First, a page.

Court Roundup


Work of Ramsey County ME being reviewed

ST. PAUL, Minn. (AP) -- Authorities are investigating the work of Ramsey County Medical Examiner Michael McGee, after a judge found he gave false testimony in a murder trial.

McGee's testimony helped convict Michael Hansen in the death of his baby girl back in 2004. But Douglas County Judge Peter Irvine found in July that McGee gave false testimony, and Hansen was granted a new trial.

Minnesota Public Radio News reports Tuesday that Ramsey County is now reviewing McGee's work. McGee is a private contractor and no one monitors his daily operations. McGee declined to discuss the Hansen case with MPR, but says he sees his job as a public service.

McGee has been Ramsey County's chief medical examiner for 26 years, and also serves at least 14 other counties.


Bias alleged in lawsuit against USM

HATTIESBURG, Miss. (AP) -- The University of Southern Mississippi has denied the claims of a Hispanic woman that she was discriminated against in her pursuit of a master's degree.

The Hattiesburg American reports Maria Salcido, who lives in Wisconsin, filed the suit July 10 in Forrest County Circuit Court. It was moved to U.S. District Court on Aug. 22.

Salcido was in the marriage and family therapy master's program at USM until 2009, when she had to move back to Wisconsin, according to her complaint. She is seeking damages in an amount to be determined by a jury, as well as injunctive relief to provide her a "reasonable opportunity" to complete her master's degree.

Also named as defendants are university President Martha Saunders, Rebecca Woodrick, who is in charge of the university's equal employment and affirmative action office, and Charles West, who heads the marriage and family therapy department. Among other things, the defendants also say they are entitled to various immunities from civil lawsuits because they were performing duties within their professional capacities.

In its Aug. 23 response to the lawsuit, USM officials said Salcido failed to exhaust all the administrative remedies available to her to address her complaints.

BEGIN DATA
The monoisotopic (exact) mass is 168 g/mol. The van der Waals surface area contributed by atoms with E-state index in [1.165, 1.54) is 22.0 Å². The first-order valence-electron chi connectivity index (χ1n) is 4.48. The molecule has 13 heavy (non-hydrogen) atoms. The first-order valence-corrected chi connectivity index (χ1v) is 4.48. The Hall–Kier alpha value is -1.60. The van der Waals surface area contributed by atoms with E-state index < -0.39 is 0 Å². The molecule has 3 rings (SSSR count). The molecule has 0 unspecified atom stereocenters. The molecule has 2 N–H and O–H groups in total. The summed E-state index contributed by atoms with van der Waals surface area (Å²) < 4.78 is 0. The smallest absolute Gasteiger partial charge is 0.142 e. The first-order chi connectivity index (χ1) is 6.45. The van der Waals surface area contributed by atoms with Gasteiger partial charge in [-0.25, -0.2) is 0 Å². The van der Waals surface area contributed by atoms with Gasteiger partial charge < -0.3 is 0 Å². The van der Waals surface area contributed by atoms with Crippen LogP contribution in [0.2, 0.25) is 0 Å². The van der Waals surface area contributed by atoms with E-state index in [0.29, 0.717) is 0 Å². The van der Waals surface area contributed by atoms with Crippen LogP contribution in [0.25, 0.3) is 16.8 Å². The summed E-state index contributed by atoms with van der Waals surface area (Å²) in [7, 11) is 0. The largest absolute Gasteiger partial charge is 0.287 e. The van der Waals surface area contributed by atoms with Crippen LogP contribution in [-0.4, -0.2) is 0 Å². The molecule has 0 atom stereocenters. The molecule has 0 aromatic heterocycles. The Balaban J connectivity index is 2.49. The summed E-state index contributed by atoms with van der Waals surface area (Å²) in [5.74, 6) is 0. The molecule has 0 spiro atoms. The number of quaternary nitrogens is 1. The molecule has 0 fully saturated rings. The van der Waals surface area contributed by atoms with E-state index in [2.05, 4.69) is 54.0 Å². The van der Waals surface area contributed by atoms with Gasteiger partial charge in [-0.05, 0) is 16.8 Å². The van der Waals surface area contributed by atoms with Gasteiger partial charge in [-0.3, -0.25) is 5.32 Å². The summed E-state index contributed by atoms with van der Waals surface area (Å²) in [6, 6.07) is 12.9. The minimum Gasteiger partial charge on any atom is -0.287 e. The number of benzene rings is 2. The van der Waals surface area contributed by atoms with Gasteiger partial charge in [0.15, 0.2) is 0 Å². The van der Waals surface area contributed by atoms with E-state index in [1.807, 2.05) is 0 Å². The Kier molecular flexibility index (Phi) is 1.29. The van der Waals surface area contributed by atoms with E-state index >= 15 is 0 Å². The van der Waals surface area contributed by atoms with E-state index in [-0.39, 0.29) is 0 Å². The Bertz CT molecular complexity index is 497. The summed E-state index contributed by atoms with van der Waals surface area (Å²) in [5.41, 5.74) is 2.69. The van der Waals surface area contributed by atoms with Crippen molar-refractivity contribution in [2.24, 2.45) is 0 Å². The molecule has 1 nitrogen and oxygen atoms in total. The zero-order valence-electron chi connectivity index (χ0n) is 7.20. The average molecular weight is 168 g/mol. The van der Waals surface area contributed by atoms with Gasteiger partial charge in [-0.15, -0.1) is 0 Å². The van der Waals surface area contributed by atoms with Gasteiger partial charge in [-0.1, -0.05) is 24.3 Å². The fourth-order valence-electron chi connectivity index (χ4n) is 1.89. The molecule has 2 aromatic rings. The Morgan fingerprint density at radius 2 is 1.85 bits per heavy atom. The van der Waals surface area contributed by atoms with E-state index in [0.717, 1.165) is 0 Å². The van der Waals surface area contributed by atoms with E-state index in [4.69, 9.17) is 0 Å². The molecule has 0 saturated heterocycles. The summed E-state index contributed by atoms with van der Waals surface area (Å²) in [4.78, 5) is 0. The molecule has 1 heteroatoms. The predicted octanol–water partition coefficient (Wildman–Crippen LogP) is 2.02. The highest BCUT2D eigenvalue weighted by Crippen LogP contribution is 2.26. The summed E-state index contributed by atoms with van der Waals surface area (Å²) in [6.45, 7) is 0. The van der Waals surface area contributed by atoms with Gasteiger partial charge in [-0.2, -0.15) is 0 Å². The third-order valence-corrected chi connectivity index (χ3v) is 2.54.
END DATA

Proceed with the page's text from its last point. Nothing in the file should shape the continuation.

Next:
Both Salcido and USM have said Salcido needs The only thing between Salcido and graduation is 500 externship hours.

The complaint, which represents one side of the issue, accuses USM of failing to provide Salcido with an externship based on her race, as well as assigning fewer clients to her, resulting in insufficient externship hours.

Faculty told her she needed to secure an externship with Hispanic clients, which the department could not find for her, the complaint states.

USM officials said any damages are the result of Salcido's own conduct and that she may be guilty of contributory fault or affirmative conduct that led to her damages.


Lawyer says 11-year-old didn't know gun was loaded

MARTINSVILLE, Ind. (AP) -- An 11-year-old Indiana boy charged with killing his 6-year-old brother breathlessly told a police dispatcher that the younger boy had shot himself.

The 911 tape played in court on Tuesday included the boy saying he was in the living room of their home near Martinsville when he heard a loud pop and found his wounded brother in a bedroom.

That account differs from his defense attorney's opening statement that the boy didn't realize the gun was loaded when the fatal shot was fired.

County Prosecutor Steve Sonnega says the boy pointed the gun at his brother, trying to scare him into doing cleaning work.

A Morgan County judge will determine whether the boy is guilty of juvenile charges of murder and reckless homicide for the June 30 shooting.

Published: Wed, Sep 7, 2011


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